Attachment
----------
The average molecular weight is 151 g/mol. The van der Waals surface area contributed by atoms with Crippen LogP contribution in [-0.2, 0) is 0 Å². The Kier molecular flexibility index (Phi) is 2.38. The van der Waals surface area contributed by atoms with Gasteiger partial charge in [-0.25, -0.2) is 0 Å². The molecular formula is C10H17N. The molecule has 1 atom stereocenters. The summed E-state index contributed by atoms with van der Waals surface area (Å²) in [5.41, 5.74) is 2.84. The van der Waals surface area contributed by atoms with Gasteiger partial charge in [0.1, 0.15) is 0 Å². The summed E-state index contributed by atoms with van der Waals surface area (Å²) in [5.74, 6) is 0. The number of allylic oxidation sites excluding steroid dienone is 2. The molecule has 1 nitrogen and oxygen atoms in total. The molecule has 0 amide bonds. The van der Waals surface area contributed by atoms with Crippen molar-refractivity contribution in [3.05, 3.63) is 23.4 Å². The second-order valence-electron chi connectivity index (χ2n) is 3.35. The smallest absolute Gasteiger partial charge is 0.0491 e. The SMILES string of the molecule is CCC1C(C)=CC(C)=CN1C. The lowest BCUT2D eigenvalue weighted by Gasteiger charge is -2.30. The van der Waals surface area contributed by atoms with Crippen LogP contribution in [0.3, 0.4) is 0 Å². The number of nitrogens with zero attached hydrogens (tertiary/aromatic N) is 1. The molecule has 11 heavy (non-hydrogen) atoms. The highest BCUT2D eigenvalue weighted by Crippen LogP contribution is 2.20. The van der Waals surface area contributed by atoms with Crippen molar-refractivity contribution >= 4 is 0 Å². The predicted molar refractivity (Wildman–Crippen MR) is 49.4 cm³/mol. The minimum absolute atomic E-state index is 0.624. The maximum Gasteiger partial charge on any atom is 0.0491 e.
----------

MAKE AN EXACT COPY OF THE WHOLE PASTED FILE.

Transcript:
The average molecular weight is 151 g/mol. The van der Waals surface area contributed by atoms with Crippen LogP contribution in [-0.2, 0) is 0 Å². The Kier molecular flexibility index (Phi) is 2.38. The van der Waals surface area contributed by atoms with Gasteiger partial charge in [-0.25, -0.2) is 0 Å². The molecular formula is C10H17N. The molecule has 1 atom stereocenters. The summed E-state index contributed by atoms with van der Waals surface area (Å²) in [5.41, 5.74) is 2.84. The van der Waals surface area contributed by atoms with Gasteiger partial charge in [0.1, 0.15) is 0 Å². The summed E-state index contributed by atoms with van der Waals surface area (Å²) in [5.74, 6) is 0. The number of allylic oxidation sites excluding steroid dienone is 2. The molecule has 1 nitrogen and oxygen atoms in total. The molecule has 0 amide bonds. The van der Waals surface area contributed by atoms with Crippen molar-refractivity contribution in [3.05, 3.63) is 23.4 Å². The second-order valence-electron chi connectivity index (χ2n) is 3.35. The smallest absolute Gasteiger partial charge is 0.0491 e. The SMILES string of the molecule is CCC1C(C)=CC(C)=CN1C. The lowest BCUT2D eigenvalue weighted by Gasteiger charge is -2.30. The van der Waals surface area contributed by atoms with Crippen LogP contribution in [0.3, 0.4) is 0 Å². The number of nitrogens with zero attached hydrogens (tertiary/aromatic N) is 1. The molecule has 11 heavy (non-hydrogen) atoms. The highest BCUT2D eigenvalue weighted by Crippen LogP contribution is 2.20. The van der Waals surface area contributed by atoms with Crippen molar-refractivity contribution >= 4 is 0 Å². The predicted molar refractivity (Wildman–Crippen MR) is 49.4 cm³/mol. The minimum absolute atomic E-state index is 0.624. The maximum Gasteiger partial charge on any atom is 0.0491 e.